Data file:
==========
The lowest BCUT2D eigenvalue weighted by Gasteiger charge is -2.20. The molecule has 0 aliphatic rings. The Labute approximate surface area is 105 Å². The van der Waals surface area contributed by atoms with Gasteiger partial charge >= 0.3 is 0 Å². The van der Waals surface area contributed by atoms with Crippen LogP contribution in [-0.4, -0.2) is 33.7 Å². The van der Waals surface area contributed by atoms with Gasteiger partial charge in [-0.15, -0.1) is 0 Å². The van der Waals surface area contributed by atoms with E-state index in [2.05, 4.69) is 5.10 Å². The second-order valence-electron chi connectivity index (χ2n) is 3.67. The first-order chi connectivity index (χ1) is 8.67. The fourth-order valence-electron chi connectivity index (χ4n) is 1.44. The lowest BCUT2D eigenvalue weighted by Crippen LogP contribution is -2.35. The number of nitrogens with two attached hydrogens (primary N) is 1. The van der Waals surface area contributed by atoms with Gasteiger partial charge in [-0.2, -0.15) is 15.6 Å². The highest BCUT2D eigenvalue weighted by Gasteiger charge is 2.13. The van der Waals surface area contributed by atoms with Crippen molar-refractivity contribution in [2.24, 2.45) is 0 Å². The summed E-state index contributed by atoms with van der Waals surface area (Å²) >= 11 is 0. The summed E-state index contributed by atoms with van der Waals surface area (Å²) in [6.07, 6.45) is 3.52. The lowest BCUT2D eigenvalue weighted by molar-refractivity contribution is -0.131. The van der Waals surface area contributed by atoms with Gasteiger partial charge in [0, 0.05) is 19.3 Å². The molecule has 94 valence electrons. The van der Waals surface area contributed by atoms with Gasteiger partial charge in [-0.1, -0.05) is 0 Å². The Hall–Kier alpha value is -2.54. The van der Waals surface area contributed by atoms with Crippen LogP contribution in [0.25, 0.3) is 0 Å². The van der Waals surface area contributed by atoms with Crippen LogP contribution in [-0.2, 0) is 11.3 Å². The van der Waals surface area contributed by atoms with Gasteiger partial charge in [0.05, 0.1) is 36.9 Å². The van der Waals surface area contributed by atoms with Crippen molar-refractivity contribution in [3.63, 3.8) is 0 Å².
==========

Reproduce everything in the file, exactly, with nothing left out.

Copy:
The lowest BCUT2D eigenvalue weighted by Gasteiger charge is -2.20. The molecule has 0 aliphatic rings. The Labute approximate surface area is 105 Å². The van der Waals surface area contributed by atoms with Gasteiger partial charge >= 0.3 is 0 Å². The van der Waals surface area contributed by atoms with Crippen LogP contribution in [-0.4, -0.2) is 33.7 Å². The van der Waals surface area contributed by atoms with Gasteiger partial charge in [-0.15, -0.1) is 0 Å². The van der Waals surface area contributed by atoms with E-state index in [2.05, 4.69) is 5.10 Å². The second-order valence-electron chi connectivity index (χ2n) is 3.67. The first-order chi connectivity index (χ1) is 8.67. The fourth-order valence-electron chi connectivity index (χ4n) is 1.44. The lowest BCUT2D eigenvalue weighted by Crippen LogP contribution is -2.35. The number of nitrogens with two attached hydrogens (primary N) is 1. The van der Waals surface area contributed by atoms with Gasteiger partial charge in [-0.2, -0.15) is 15.6 Å². The highest BCUT2D eigenvalue weighted by Gasteiger charge is 2.13. The van der Waals surface area contributed by atoms with Crippen molar-refractivity contribution in [2.24, 2.45) is 0 Å². The summed E-state index contributed by atoms with van der Waals surface area (Å²) >= 11 is 0. The summed E-state index contributed by atoms with van der Waals surface area (Å²) in [6.07, 6.45) is 3.52. The lowest BCUT2D eigenvalue weighted by molar-refractivity contribution is -0.131. The van der Waals surface area contributed by atoms with Gasteiger partial charge in [0, 0.05) is 19.3 Å². The molecule has 94 valence electrons. The van der Waals surface area contributed by atoms with Gasteiger partial charge in [-0.1, -0.05) is 0 Å². The Hall–Kier alpha value is -2.54. The van der Waals surface area contributed by atoms with Crippen LogP contribution in [0.25, 0.3) is 0 Å². The van der Waals surface area contributed by atoms with Crippen LogP contribution in [-0.2, 0) is 11.3 Å². The van der Waals surface area contributed by atoms with Gasteiger partial charge in [0.05, 0.1) is 36.9 Å². The van der Waals surface area contributed by atoms with Crippen molar-refractivity contribution in [3.63, 3.8) is 0 Å².